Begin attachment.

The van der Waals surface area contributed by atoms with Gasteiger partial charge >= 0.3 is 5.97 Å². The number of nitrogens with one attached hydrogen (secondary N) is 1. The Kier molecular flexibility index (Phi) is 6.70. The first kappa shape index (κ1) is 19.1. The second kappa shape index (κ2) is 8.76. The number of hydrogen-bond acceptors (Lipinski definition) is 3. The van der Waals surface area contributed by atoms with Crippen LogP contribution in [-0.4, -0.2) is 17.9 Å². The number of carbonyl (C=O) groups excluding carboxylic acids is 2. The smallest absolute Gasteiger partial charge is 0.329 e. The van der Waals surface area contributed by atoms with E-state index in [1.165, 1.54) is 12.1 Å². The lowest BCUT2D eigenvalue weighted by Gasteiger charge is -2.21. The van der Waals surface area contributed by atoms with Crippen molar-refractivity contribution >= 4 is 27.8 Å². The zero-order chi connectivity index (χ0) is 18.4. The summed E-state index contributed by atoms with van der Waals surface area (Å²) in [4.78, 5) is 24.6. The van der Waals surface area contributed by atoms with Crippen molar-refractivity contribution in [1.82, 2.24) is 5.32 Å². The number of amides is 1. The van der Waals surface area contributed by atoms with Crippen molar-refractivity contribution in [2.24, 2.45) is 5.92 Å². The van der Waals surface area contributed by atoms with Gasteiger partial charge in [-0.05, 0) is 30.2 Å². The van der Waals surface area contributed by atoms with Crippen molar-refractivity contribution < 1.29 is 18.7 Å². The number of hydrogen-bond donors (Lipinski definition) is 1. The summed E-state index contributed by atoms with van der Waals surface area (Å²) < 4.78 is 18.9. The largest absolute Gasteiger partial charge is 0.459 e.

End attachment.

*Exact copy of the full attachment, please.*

The van der Waals surface area contributed by atoms with Gasteiger partial charge >= 0.3 is 5.97 Å². The number of nitrogens with one attached hydrogen (secondary N) is 1. The Kier molecular flexibility index (Phi) is 6.70. The first kappa shape index (κ1) is 19.1. The second kappa shape index (κ2) is 8.76. The number of hydrogen-bond acceptors (Lipinski definition) is 3. The van der Waals surface area contributed by atoms with Crippen LogP contribution in [-0.4, -0.2) is 17.9 Å². The number of carbonyl (C=O) groups excluding carboxylic acids is 2. The smallest absolute Gasteiger partial charge is 0.329 e. The van der Waals surface area contributed by atoms with E-state index in [1.165, 1.54) is 12.1 Å². The lowest BCUT2D eigenvalue weighted by Gasteiger charge is -2.21. The van der Waals surface area contributed by atoms with Crippen molar-refractivity contribution >= 4 is 27.8 Å². The zero-order chi connectivity index (χ0) is 18.4. The summed E-state index contributed by atoms with van der Waals surface area (Å²) in [4.78, 5) is 24.6. The van der Waals surface area contributed by atoms with Crippen molar-refractivity contribution in [1.82, 2.24) is 5.32 Å². The number of amides is 1. The van der Waals surface area contributed by atoms with Crippen molar-refractivity contribution in [2.24, 2.45) is 5.92 Å². The van der Waals surface area contributed by atoms with Gasteiger partial charge in [-0.05, 0) is 30.2 Å². The van der Waals surface area contributed by atoms with Crippen molar-refractivity contribution < 1.29 is 18.7 Å². The number of hydrogen-bond donors (Lipinski definition) is 1. The summed E-state index contributed by atoms with van der Waals surface area (Å²) < 4.78 is 18.9. The largest absolute Gasteiger partial charge is 0.459 e.